Rap mirrors the modes of language and displays one’s mastery of it, the words are carefully chosen to create a flow, both phonetic and semantic, out of which meanings emerge and are aligned to position one’s identity in the vast landscape of cultural wastelands. Rap as an art form could be said to be one of the most political of art forms, alongside to literature, depending on the engagement of the artist. They could be rapping about whose ‘car is bigger’, and thus bring social classes into the conversation, which is arguably also political, but with a stretch. So, what’s so different in rapping about whose scarf it is anyway, which is partly what Shadia Mansour raps about?
To start off with – the Koufieh isn’t just a scarf, it’s part of a movement. When Shadia Mansour chants: “...these dogs are startin’ to wear it as a trend…”, and “...they imitatin’ us in what we wear...”, she appoints to the fact that most people don’t even know where the Koufieh comes from, and what big role it plays in the construct of the Palestinian identity. Rightfully so, she chooses her stance, defines it clearly and delivers a message to fellow thinkers of the resistance movement, and the rest. Palestinian identity is something no one takes lightly.
Shadia Mansour raps in Arabic, her choice of weapon, about an actual topic, which makes a statement in itself, as well as effortlessly reveals the beauty and musicality of the Arabic language. She also uses rhythms that stem from the voluminous cultural heritage of Arabian beats. These beats are ornamented with a score of soul-reaching strings written in the Arabian tone system. That’s what tapping into cultural heritage means, and that’s how a fusion of traditional and contemporary sounds like if done right. There is a traditional genre of vocal music in Arabic culture that is very similar to rap in essence, Mawwal, meaning that it uses colloquial terms, and it stems from poetry, but it does not sound like rap at all. Rap as a form is a foreign concept in the Arabic culture, but the instruments and beats are very Palestinian, thus this song exists in an intersection of the local and the foreign, the traditional and the modern. Check the dance moves too, and see how well they fit. The combining of cultures while clearly defining one’s viewpoint takes creative courage and skill.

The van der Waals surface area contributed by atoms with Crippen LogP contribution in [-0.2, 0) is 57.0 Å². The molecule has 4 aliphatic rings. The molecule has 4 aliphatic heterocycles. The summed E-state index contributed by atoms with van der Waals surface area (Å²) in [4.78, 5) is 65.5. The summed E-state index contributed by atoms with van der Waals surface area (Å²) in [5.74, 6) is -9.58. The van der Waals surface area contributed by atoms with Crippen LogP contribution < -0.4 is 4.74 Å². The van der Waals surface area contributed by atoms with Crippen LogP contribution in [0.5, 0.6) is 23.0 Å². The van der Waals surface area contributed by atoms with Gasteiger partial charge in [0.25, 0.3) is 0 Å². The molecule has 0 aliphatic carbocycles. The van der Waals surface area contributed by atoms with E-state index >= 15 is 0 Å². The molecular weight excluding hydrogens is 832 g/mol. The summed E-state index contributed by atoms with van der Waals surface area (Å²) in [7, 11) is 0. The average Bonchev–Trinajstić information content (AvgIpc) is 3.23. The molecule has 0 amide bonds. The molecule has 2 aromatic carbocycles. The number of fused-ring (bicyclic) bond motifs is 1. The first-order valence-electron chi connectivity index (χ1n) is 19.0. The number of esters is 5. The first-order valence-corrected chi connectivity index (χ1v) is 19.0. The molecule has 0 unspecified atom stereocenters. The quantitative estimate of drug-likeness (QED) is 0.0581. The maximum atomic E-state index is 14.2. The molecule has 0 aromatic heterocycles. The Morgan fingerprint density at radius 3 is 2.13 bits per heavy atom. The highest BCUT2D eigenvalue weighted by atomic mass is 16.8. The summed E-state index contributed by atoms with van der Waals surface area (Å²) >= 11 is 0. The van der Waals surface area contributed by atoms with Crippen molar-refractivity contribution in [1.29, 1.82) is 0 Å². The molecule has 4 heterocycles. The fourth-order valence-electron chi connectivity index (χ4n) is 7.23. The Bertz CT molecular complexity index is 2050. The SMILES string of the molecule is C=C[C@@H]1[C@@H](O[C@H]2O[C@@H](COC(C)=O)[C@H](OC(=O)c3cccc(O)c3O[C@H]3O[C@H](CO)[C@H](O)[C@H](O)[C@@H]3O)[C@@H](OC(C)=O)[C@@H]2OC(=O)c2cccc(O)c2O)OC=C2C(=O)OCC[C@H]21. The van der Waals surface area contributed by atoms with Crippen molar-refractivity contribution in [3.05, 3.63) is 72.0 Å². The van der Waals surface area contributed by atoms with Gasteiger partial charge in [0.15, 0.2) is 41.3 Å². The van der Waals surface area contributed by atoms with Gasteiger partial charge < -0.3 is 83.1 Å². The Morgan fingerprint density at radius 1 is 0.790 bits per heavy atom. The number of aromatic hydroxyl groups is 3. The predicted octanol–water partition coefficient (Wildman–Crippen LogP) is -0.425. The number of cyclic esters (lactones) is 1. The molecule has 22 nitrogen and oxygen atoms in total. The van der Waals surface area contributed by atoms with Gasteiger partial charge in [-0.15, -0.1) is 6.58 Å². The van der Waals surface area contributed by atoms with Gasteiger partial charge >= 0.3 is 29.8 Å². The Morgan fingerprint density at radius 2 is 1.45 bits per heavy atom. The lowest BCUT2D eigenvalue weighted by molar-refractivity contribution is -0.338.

Shadia Mansour, a proud leader of the Arabic hiphop, reminds rappers all over what rapping is all about. Is there a sense to what lyrics are about? Are your lyrics “Chinese Food” of rap or something that has a wee bit more substance to it? A food for thought. Here’s another food for thought: State of Palestine is currently, as of September 27th, 2013, recognized by 193 member states of the UN.
SHADIA MANSOUR Ft M1 (DEAD PREZ) – AL KUFIYYEH 3ARABEYYEH (OFFICIAL VIDEO)
Video shot and edited by: Nana Dankwa
2 Replies to “Rap, language, culture, politics: It’s not just a Scarf!”
So, how can she appropriate or blend a foreign cultural concept (rap) into her culture and that’s okay. But, it’s not okay for someone of a different culture to do the same with an element (koufieh) of her culture?
as an author of this text, and not the song, I’d like to thank you for posting this question, I’ll gladly clarify what my thoughts were.
I was merely commenting on the fact that she is making music that comes across as a successful blend of global and local, old and new, and traditional and contemporary and that by doing that, she makes a statement about her identity. I wouldn’t go as far as to suggest that it would be not okay for someone else to proclaim their identity, and/or state what constitutes it, nor would I say that it’s ever okay to limit another one’s right to posit oneself politically.
So far so good,